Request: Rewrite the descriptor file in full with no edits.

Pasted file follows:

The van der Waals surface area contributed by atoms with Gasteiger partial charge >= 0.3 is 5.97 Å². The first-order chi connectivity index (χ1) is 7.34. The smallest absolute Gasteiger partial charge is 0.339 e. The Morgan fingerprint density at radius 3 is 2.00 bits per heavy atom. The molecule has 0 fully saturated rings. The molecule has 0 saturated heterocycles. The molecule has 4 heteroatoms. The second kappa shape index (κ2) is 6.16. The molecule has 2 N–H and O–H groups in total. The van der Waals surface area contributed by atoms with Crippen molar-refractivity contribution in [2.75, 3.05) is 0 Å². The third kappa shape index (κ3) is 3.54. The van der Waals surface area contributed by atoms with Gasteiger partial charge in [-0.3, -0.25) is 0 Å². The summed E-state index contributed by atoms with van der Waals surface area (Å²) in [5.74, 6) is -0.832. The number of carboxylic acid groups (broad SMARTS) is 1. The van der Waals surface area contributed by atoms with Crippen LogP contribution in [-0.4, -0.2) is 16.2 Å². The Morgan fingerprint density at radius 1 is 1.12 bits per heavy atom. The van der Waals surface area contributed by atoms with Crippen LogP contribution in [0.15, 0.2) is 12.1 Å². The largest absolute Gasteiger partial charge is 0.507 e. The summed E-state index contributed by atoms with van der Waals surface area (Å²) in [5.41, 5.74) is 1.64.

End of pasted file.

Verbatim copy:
The van der Waals surface area contributed by atoms with Gasteiger partial charge >= 0.3 is 5.97 Å². The first-order chi connectivity index (χ1) is 7.34. The smallest absolute Gasteiger partial charge is 0.339 e. The Morgan fingerprint density at radius 3 is 2.00 bits per heavy atom. The molecule has 0 fully saturated rings. The molecule has 0 saturated heterocycles. The molecule has 4 heteroatoms. The second kappa shape index (κ2) is 6.16. The molecule has 2 N–H and O–H groups in total. The van der Waals surface area contributed by atoms with Crippen molar-refractivity contribution in [2.75, 3.05) is 0 Å². The third kappa shape index (κ3) is 3.54. The van der Waals surface area contributed by atoms with Gasteiger partial charge in [-0.3, -0.25) is 0 Å². The summed E-state index contributed by atoms with van der Waals surface area (Å²) in [5.74, 6) is -0.832. The number of carboxylic acid groups (broad SMARTS) is 1. The van der Waals surface area contributed by atoms with Crippen LogP contribution in [-0.4, -0.2) is 16.2 Å². The Morgan fingerprint density at radius 1 is 1.12 bits per heavy atom. The van der Waals surface area contributed by atoms with Crippen LogP contribution in [0.15, 0.2) is 12.1 Å². The largest absolute Gasteiger partial charge is 0.507 e. The summed E-state index contributed by atoms with van der Waals surface area (Å²) in [5.41, 5.74) is 1.64.